Brexit? Remove the money from the deal and the deal collapses

Brexit? Remove the money from the deal and the deal collapses

by Jonathan Stanley
article from Monday 19, November, 2018

ART IS LONG as life is short. In moments of history and future we must remember our own mortality and ultimate insignificance when working for ourselves. Yet we must keep faith that through the recognition of a higher power, not a common purpose, we must invest in public with a significance beyond the merely human and with a power far greater than the obsequious confidence and display so typical of politics, that ensures that one believes in sentiments and deeds which might otherwise seem absurd.

The treacherous enterprise of those with no faith in their country, and who believe in a country without faith, is as unsurprising as it is outrageous.

Even Judas Iscariot had the grace to take the offer of silver from the Romans to compensate his betrayal of Christ. Not for a moment could he bring himself to steal that silver from fellow disciples, not for a moment was his desire for treachery greater than his lust for wealth.

Not so our own nihilistic, conceited excuse for a Prime Minister who holds before us an empty sack in one hand and chains in the other. It is easy to feel rage, guilt, forlorness but these are petty indulgences. They do nothing but reassure us of how righteous we feel we are.

Brexit is not about us, nor even just about our immediate children. It is about the greater power on Earth that is Britain. Its power to achieve incredible wonders throughout our world and its history. It is this power that Europe seeks to destroy and that mission is malevolent. To pursue a monopoly on truth by exclusion always is malevolent in its nature. 

In moments of history we must return to our own history, of ourselves. This is what so many trendy, superficial, already dated modernists in the Conservative party struggle with. In not understanding our history through the centuries they are not progressives but primitives, bound by a prehistoric view that beholds and extols only what if immediately before them. This explains why so many of their arguments seem so shallow and short term. They are.

Judas would not have betrayed Christ without such immediate reward as silver. The government cannot betray us without using our own money. This is why we must not give it to them. An amendment to an upcoming Finance Bill, so temporary in itself, would ensure there is no silver to fund the betrayal of our great nation.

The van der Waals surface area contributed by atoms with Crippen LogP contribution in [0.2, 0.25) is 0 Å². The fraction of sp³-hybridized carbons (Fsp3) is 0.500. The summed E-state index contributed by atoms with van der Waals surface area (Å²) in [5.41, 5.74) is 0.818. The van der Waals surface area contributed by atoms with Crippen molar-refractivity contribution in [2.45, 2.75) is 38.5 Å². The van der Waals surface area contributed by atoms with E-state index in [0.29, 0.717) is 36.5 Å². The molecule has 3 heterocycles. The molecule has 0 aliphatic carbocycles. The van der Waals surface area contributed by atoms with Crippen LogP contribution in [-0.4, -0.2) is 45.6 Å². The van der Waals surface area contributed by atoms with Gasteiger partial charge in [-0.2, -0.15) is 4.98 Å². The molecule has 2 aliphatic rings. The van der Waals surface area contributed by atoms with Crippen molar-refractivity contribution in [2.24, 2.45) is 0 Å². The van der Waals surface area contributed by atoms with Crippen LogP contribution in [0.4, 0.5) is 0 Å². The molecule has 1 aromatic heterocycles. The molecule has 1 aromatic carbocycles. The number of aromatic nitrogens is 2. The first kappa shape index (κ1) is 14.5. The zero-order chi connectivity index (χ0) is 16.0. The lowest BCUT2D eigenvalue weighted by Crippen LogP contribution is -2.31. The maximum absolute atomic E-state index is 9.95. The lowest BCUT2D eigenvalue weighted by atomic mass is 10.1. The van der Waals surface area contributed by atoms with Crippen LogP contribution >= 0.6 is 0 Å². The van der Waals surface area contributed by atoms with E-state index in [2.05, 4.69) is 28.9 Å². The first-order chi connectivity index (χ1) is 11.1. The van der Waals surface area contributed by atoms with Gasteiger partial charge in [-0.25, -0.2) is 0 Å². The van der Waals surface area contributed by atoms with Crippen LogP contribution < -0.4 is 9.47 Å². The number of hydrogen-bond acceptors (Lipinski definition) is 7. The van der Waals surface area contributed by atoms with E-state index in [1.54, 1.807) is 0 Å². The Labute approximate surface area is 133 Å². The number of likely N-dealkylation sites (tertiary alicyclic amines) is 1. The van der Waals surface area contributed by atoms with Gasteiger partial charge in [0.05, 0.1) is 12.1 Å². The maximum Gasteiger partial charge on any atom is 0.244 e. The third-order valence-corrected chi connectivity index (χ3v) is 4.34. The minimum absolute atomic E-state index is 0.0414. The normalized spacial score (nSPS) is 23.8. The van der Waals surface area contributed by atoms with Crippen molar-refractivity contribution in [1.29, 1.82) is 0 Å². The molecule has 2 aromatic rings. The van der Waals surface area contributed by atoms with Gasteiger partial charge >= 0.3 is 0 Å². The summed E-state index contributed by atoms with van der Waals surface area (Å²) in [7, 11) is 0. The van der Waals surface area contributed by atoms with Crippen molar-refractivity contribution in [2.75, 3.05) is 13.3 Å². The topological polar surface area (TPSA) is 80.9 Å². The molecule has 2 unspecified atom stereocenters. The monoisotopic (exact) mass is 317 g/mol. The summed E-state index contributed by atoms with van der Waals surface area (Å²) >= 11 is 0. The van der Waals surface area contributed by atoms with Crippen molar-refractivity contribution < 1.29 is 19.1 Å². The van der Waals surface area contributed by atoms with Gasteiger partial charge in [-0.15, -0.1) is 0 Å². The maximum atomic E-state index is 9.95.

It would seem absurd to many that a Budget could be brought down simply to ensure the Brexit bill cannot be paid except by another, formal vote of parliament. It could be seen as circumlocutious pettyfogging. It is though as simple as can be. Without the means to pass a budget the government cannot then pass legislation that would lock us into economic vassalage and render us a suzerainity of young republic and old rivals who seek so much to erase our unique and special heritage from the future of Europe.

From our history, I found music by Henry Purcell comforting when writing this. The most simple, concise prose can be most powerful,

Crown the Altar, Deck the Shrine,

Behold the Bright Seraphick throng

That is all. To express faith in someting higher, recognise one's own small role and place in the order of things, to do what one can to build something greater and enjoy it.

Every action our MPs take now to avert this disgusting offering from Brussels must be taken and all good faith put in them and in their efforts.  There may be a leadership challenge that may fail. It may be an effort to steal from Judas the silver that would fund the betrayal our country. 

There may yet be more efforts needed against those MPs who conspire so eagerly to aid this betrayal. Those too will find support, in time.

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